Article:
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Spiritual Formation Retreat – Day 6

Day six (Saturday) was the day we all looked forward to. It was time to make our way outward and visit with Tim Dickau from Grandview Calvary Baptist Church on the East Side of Vancouver. We gathered after morning prayers and breakfast and began the trek toward the bus station. After the bus ride, we arrived at the corner of Commercial and Broadway and made our way toward the Church. Fortunately we passed one of the greatest coffee shops in town so I had to suggest we stop for a fix.

When we arrived at the church we were greeted by Tim and ushered into a multi purpose room in the basement of the church building. Tim led us through some of the most stimulating theological discussion. Before getting into the specifics of how his congregation has lived out a gospel witness, TIm got into questions about the gospel, eschatology, justice, and importantly lament. Lament for him was a huge key in the manifestation of a prophetic witness. We have become numb and lost the capacity to mourn the injustice and oppression around us. He had asked us to read chapter three from Brueggemann’s book, The Prophetic Imagination, called; Prophetic Criticizing and the Embracing of Pathos, as preparation for our discussions. He led us through a Lectio Divina reading on Amos 6:1-7 and the imagery of the text really hit home to the apathy we feel toward the least of these.

The startling thing to realize was to what level we are all socialized and caught up in what Brueggemann calls the Royal Consciousness; that is, the status quo the empire must maintain that stifles imagination for alternative realities and presses us into living simply for the now. That agenda has been manifest throughout time in the pursuit of wealth and the marginalization of the poor. The Royal Consciousness thrives on the near sighted-ness of people to issues of the world around them.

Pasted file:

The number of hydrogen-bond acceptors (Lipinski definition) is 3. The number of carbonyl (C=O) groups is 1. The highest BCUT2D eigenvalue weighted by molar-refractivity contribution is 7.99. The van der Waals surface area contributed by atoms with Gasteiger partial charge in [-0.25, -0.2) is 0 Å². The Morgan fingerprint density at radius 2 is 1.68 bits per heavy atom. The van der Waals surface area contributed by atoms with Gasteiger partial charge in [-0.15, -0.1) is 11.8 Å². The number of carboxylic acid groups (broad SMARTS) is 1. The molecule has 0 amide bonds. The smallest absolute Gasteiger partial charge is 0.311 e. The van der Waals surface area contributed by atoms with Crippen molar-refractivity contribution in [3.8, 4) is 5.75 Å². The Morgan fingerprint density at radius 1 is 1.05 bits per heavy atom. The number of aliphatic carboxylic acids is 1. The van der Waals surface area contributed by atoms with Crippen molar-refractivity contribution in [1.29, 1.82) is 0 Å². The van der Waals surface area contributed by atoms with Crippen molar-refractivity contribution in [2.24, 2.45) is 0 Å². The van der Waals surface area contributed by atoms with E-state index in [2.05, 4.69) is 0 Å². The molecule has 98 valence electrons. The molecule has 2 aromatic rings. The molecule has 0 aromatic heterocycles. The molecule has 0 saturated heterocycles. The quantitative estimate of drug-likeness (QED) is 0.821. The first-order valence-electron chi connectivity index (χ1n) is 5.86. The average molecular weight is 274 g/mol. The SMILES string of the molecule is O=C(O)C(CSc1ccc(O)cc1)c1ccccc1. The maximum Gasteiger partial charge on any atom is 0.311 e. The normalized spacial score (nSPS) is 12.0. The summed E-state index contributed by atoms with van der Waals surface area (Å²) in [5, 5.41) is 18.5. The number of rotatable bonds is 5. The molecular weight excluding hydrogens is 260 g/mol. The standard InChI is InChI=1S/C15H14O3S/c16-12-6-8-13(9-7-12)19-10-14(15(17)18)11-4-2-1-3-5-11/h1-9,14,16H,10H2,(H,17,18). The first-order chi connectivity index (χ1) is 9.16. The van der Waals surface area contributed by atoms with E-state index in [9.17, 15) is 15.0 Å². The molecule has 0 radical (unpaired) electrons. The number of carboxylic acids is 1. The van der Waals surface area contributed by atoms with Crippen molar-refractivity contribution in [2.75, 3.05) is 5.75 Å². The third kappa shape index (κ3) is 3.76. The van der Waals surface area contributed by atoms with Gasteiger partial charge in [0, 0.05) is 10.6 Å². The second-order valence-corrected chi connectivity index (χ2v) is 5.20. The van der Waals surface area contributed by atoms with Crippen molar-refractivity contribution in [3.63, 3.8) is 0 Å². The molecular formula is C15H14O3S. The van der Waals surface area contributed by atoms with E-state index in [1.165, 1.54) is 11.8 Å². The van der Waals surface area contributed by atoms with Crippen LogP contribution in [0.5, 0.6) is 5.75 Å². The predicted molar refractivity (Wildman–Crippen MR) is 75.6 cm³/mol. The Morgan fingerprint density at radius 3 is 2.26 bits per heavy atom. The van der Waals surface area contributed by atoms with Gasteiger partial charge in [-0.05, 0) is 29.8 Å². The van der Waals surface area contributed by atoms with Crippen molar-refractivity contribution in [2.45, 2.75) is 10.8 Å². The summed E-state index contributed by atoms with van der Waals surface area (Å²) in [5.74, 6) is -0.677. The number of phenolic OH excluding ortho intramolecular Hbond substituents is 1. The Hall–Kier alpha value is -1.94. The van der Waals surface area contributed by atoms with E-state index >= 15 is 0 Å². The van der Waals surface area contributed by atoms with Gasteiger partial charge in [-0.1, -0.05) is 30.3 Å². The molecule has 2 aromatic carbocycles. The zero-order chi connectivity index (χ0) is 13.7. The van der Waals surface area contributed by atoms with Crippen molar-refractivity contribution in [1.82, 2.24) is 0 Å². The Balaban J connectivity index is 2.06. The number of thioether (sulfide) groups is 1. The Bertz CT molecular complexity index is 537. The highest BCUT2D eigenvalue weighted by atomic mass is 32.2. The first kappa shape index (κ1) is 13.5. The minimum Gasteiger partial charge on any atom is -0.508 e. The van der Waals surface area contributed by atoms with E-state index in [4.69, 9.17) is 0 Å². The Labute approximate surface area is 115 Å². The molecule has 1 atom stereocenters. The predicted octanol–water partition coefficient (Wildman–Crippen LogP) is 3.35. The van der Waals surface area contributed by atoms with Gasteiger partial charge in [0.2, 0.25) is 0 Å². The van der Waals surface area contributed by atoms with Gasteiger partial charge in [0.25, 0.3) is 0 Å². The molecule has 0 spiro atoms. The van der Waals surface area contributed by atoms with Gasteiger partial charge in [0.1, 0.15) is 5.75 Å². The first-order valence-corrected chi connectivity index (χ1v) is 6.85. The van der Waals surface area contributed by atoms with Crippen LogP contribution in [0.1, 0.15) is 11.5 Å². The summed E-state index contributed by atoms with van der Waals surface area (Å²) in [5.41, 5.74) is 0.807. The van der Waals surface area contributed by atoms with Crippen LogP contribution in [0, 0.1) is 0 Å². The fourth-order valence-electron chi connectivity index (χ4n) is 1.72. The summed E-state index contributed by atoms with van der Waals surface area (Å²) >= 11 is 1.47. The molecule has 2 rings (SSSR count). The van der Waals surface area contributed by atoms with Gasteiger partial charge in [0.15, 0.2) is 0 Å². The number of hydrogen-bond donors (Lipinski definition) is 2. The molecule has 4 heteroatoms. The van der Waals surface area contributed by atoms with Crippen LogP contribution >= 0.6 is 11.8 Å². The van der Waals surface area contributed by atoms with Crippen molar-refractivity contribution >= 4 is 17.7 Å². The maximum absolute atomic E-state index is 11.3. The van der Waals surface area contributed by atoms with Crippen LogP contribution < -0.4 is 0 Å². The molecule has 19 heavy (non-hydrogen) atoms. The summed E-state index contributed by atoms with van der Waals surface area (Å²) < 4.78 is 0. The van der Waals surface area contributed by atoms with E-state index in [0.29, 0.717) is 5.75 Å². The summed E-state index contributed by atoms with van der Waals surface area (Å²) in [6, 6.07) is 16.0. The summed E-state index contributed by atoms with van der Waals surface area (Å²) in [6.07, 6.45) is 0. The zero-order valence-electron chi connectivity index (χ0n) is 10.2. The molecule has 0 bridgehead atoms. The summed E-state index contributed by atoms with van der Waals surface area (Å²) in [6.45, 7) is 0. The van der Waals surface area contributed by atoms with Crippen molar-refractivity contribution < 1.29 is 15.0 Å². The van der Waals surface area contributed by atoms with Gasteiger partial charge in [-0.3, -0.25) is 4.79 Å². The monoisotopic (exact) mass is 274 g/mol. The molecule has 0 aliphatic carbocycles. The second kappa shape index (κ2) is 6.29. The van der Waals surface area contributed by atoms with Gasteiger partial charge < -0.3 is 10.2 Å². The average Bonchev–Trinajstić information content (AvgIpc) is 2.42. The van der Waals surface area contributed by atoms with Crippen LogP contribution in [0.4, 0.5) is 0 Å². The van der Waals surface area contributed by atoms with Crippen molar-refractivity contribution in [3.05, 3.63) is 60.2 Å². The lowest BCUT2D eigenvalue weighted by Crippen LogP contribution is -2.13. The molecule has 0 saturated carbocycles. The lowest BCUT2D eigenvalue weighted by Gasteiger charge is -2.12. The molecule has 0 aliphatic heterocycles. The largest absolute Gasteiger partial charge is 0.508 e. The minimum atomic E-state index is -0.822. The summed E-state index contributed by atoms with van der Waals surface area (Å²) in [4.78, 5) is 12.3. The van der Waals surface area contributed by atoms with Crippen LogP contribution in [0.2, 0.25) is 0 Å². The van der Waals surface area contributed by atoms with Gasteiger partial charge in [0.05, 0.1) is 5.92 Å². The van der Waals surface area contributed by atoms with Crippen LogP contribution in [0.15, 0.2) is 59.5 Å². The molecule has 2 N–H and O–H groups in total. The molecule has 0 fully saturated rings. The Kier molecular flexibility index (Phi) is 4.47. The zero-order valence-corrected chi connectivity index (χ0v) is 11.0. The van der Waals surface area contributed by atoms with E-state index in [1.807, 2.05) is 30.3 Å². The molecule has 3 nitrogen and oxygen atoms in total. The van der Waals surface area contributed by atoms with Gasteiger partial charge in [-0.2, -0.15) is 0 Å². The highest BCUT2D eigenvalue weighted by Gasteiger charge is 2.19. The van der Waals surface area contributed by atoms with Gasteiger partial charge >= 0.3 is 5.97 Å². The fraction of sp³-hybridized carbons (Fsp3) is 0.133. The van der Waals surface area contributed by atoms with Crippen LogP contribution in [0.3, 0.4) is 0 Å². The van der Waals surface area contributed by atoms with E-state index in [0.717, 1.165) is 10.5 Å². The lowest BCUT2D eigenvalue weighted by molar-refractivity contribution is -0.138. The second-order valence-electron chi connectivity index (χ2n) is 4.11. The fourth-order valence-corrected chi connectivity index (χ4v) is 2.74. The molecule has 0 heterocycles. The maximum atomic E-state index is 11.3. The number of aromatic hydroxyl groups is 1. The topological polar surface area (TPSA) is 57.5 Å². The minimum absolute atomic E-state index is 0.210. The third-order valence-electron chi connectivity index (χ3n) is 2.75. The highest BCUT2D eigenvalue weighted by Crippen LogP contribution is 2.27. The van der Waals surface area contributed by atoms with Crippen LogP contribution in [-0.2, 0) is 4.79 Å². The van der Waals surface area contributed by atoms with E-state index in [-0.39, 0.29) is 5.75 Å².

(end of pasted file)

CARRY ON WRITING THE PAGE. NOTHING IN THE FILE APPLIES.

I have experienced this numbness. I can liken it to the experience of channel surfing. We are a culture saturated with images. When images of suffering and injustice are presented to us, we have this inane ability to turn the channel on our TVs and in our minds, thus preventing us from entering into the pain of situations and not experiencing lament. “And now, a word from our sponsors” has become the liturgy of suffering for us today.

After a short break, Tim shared with us the endless list of ventures they as a church have both instigated and supported. From community housing, to addressing issues of homelessness, to advocacy, to community gardening, and supporting the arts. The stories are rich and reflect the way this diverse community has come together to win the favor of the people and confront the powers of oppression and injustice in their neighbourhood.

Tim reflected on the last number of years and identified four key trajectories that his church has moved along in one way or another. I share them with his permission.

1. From isolation, to community, to radical hospitality

2. From homogeneity, to diversity, to integrated multicultural living

3. From charity, to advocacy, to seeking justice for the least

4. From confronting idolatries, to repentance, to the pursuit of deeper participation in the life of God.